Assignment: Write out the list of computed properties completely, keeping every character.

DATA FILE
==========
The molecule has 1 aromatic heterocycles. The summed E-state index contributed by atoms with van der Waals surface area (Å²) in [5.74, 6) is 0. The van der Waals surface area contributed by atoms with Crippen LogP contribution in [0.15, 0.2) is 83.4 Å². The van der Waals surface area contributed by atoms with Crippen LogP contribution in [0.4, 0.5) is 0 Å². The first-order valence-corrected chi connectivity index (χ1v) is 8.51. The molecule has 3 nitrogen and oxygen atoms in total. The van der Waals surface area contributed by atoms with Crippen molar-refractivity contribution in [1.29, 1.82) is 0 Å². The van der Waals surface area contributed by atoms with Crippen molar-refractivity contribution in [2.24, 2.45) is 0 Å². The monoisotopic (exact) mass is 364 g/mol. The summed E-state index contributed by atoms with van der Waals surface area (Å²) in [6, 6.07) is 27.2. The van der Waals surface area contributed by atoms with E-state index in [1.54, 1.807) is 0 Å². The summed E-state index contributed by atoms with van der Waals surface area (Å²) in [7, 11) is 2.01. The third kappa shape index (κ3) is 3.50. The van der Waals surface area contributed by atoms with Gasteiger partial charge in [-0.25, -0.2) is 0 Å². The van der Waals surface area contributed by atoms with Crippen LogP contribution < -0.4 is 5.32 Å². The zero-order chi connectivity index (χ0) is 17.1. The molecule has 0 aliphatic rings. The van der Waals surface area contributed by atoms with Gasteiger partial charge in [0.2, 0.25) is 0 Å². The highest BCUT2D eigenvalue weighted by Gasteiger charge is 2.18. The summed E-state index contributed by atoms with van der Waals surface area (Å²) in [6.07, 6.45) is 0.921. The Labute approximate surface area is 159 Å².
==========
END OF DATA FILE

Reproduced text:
The molecule has 1 aromatic heterocycles. The summed E-state index contributed by atoms with van der Waals surface area (Å²) in [5.74, 6) is 0. The van der Waals surface area contributed by atoms with Crippen LogP contribution in [0.15, 0.2) is 83.4 Å². The van der Waals surface area contributed by atoms with Crippen LogP contribution in [0.4, 0.5) is 0 Å². The first-order valence-corrected chi connectivity index (χ1v) is 8.51. The molecule has 3 nitrogen and oxygen atoms in total. The van der Waals surface area contributed by atoms with Crippen molar-refractivity contribution in [1.29, 1.82) is 0 Å². The van der Waals surface area contributed by atoms with Crippen molar-refractivity contribution in [2.24, 2.45) is 0 Å². The monoisotopic (exact) mass is 364 g/mol. The summed E-state index contributed by atoms with van der Waals surface area (Å²) in [6, 6.07) is 27.2. The van der Waals surface area contributed by atoms with E-state index in [1.54, 1.807) is 0 Å². The summed E-state index contributed by atoms with van der Waals surface area (Å²) in [7, 11) is 2.01. The third kappa shape index (κ3) is 3.50. The van der Waals surface area contributed by atoms with Gasteiger partial charge in [-0.25, -0.2) is 0 Å². The van der Waals surface area contributed by atoms with Crippen LogP contribution < -0.4 is 5.32 Å². The zero-order chi connectivity index (χ0) is 17.1. The molecule has 0 aliphatic rings. The van der Waals surface area contributed by atoms with Gasteiger partial charge in [0.2, 0.25) is 0 Å². The highest BCUT2D eigenvalue weighted by Gasteiger charge is 2.18. The summed E-state index contributed by atoms with van der Waals surface area (Å²) in [6.07, 6.45) is 0.921. The Labute approximate surface area is 159 Å².